The Valley Association for Local History and Culture, VALHC, is an informal organization comprised of museums and cultural institutions located in the Matanuska-Susitna Valley. The organization was established to serve as a supportive network to help local institutions collaborate on programs/events, share resources and promote each other. The organization strives to increase support and awareness of the history, art and culture of the communities within the Matanuska-Susitna Valley.
ALPINE HISTORICAL PARK
Mile 61.6 Glenn Highway Sutton, Alaska99674
HOURS OF OPERATION: (Summer Season) Memorial Day (end of May) – Labor Day (beginning of September) Park is open every day, all day
Tours are available by appointment
The Alpine Historical Park is an open air historical park and museum located in the midst of the small community of Sutton off of the Glenn Highway in the Matanuska Valley. The Park provides community members, as well as visitors from far and near, a look back in time to understand the heritage and cultures of the early settlers of the Sutton and Chickaloon area. Exhibits include: the Sutton Post Office, the Athabascan Culture and Winter lodge, the Old Timers Hall of Fame, History of the Coal Mining Industry and Equipment, and the Construction of the Glenn Highway.
PALMER MUSEUM OF HISTORY AND ART
723 S. Valley Way Palmer, Alaska99645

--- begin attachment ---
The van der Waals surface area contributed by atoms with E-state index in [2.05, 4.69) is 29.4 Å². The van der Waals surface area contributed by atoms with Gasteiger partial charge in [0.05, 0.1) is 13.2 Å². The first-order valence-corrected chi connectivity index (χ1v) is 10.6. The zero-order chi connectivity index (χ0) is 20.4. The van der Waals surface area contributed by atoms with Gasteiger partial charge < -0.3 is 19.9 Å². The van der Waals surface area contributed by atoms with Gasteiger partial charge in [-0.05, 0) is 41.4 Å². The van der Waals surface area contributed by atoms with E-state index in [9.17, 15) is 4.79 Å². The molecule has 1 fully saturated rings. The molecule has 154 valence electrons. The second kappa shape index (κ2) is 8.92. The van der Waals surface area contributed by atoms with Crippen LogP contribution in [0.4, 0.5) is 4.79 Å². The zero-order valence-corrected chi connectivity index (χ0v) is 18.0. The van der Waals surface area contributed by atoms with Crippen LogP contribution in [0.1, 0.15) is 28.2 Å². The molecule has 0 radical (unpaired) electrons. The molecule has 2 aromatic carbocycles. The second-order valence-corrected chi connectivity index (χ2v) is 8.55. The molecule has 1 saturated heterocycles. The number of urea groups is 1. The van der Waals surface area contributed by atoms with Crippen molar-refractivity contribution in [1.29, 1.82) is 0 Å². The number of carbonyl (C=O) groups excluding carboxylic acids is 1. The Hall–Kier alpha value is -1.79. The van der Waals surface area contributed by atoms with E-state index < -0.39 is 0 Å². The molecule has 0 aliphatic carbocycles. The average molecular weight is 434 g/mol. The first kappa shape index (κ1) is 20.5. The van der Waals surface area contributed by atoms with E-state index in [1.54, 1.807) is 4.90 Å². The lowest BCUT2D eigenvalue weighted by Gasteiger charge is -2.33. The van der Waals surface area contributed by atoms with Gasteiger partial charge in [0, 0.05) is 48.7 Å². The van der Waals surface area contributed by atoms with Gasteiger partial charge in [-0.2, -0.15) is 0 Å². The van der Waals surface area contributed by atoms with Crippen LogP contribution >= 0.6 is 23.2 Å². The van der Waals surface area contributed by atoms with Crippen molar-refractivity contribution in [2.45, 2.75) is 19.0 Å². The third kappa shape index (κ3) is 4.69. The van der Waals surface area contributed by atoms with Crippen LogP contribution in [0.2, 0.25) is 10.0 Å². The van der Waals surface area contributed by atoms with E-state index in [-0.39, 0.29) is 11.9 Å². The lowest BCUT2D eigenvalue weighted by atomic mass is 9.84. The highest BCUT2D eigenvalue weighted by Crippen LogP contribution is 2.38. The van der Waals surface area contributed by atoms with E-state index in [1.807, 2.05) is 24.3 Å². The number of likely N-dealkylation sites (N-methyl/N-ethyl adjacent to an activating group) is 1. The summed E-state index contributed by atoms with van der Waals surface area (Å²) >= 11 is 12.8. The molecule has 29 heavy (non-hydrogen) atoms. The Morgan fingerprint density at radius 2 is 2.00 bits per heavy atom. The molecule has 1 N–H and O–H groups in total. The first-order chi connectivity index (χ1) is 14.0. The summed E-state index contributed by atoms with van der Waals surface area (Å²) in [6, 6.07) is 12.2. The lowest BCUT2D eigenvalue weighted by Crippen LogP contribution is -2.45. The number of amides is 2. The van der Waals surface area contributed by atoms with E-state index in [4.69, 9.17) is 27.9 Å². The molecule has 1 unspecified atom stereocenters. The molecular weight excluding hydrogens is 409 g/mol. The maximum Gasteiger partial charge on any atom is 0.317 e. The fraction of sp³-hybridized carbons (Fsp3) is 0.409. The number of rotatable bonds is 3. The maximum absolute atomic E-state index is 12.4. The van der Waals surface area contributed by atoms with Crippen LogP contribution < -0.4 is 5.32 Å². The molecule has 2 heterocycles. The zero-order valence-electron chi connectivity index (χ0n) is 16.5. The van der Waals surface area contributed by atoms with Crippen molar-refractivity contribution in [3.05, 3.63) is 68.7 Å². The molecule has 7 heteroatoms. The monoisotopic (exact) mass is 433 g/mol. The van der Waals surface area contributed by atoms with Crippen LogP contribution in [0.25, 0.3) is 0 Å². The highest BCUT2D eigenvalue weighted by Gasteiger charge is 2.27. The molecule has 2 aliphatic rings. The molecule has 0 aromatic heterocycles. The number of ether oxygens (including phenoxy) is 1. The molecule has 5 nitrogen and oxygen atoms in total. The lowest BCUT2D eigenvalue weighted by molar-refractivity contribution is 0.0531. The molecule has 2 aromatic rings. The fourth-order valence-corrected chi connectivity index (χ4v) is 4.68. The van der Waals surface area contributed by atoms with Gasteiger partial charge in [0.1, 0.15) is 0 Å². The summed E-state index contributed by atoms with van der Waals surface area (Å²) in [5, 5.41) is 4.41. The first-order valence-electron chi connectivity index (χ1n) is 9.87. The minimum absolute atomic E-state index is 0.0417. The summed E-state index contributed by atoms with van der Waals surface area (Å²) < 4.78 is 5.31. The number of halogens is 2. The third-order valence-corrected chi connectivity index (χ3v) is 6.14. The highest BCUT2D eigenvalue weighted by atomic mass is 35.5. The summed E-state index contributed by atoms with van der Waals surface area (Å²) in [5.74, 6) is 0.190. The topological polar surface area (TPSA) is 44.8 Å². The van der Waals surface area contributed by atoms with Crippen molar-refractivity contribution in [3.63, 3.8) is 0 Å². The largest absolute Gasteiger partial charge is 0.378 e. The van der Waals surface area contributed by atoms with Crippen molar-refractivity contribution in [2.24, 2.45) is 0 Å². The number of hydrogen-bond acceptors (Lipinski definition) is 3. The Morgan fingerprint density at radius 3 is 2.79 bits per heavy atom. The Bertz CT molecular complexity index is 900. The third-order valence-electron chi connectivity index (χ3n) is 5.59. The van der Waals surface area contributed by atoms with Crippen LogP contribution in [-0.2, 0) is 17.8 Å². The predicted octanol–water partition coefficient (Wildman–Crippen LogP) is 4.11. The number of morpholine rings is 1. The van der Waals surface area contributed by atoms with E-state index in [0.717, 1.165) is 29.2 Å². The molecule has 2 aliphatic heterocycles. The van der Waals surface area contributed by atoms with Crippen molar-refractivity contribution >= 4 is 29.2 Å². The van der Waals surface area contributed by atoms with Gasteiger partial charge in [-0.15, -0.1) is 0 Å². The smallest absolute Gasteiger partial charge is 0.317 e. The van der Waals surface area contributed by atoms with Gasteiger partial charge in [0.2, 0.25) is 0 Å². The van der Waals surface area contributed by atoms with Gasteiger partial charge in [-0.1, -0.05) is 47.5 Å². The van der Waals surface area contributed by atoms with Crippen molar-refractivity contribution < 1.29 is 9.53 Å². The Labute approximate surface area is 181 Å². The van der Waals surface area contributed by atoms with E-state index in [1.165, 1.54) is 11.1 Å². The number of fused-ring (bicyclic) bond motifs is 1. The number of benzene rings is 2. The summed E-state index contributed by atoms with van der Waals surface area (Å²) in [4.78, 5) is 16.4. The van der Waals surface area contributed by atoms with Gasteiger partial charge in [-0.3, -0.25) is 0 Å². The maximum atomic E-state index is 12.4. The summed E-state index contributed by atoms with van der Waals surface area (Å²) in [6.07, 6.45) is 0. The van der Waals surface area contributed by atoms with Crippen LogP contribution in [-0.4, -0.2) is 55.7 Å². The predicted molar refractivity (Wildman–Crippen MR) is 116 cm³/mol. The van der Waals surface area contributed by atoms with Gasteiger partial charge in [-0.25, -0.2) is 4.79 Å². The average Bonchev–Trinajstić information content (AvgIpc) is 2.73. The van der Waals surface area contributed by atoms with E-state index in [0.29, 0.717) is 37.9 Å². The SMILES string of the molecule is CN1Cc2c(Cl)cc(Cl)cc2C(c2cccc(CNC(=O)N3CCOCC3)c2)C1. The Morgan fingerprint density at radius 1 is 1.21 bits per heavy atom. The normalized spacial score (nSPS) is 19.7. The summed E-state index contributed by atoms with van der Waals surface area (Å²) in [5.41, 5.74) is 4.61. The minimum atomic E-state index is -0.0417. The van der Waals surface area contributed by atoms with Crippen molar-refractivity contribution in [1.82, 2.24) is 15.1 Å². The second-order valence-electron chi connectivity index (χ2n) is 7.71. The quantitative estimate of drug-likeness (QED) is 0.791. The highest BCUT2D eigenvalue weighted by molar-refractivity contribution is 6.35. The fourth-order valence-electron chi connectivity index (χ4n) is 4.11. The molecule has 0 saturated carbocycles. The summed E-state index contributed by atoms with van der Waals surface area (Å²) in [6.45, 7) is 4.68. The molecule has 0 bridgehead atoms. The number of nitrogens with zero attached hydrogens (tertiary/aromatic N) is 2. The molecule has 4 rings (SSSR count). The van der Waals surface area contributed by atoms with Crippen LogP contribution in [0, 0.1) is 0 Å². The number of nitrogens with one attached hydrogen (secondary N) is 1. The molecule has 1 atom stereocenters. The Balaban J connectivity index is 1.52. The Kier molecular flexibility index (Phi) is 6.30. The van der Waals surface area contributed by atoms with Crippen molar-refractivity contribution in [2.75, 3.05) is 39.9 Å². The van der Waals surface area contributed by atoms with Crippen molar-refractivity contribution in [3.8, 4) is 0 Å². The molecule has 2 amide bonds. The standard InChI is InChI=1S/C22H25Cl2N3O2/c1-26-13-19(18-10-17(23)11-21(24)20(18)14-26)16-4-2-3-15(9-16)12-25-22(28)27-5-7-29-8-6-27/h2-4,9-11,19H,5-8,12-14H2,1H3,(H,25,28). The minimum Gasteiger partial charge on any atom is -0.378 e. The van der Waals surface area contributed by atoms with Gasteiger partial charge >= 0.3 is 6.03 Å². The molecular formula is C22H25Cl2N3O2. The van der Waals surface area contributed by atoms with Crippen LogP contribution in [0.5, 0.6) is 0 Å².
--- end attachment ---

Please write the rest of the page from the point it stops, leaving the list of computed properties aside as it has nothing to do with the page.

HOURS OF OPERATION: (Summer Season) May 1 – September 30 Sunday through Saturday, 9:00AM – 6:00PM
(Winter Season) October 1 – April 30 Wednesday through Friday, 10:00AM – 5:00PM Every Second Saturday of the month, 10:00AM – 6:00PM
Drawing upon the museum's permanent collections, temporary and traveling exhibits, the organization strives to cultivate an appreciation for the preservation of local history and the support for the arts in the Palmer community through public programming, events and workshops. The museum’s indoor exhibits include displays depicting early exploration and settlement within the region, information about the New Deal Palmer Colony Project during the Great Depression, and other facets of contemporary Palmer culture. Outdoors, the museum has an array of historic farm equipment displays and an agricultural showcase garden that exhibits a wide display of native and non-native flowers and vegetables. There is also an outdoor art installation describing the growing popularity of Alaska giant vegetables.
COLONY HOUSE MUSEUM
316 E. Elmwood Avenue Palmer, Alaska99645
HOURS OF OPERATION: (Summer Season) Late May – Early September Tuesday through Saturday, 10:00AM – 4:00PM
(Winter Season) Late September – Early May By appointment only
ADMISSION: Ages 13 and older: $2.00
Ages 12 and younger: $1.00
The Matanuska Colony, the largest New Deal Resettlement project, involved moving 204 families from the Midwest to the Matanuska Valley to establish a farming community. An event of national interest in 1935, it continues to fascinate the public, and was subject of PBS film documentary, “Alaska Far Away.”
The Colony House Museum and outbuildings, operated by volunteers of the Palmer Historical Society (amongst them, members of the early settlement project) display rural life in the Matanuska Valley during the heyday of the Colony, 1935-1945. While originally the home of Oscar and Irene Beylund on tract 94, this house, one of five styles available, reflects an average colonist family’s home. Inside, the home is furnished with items that have been generously donated by numerous Colony families over the years.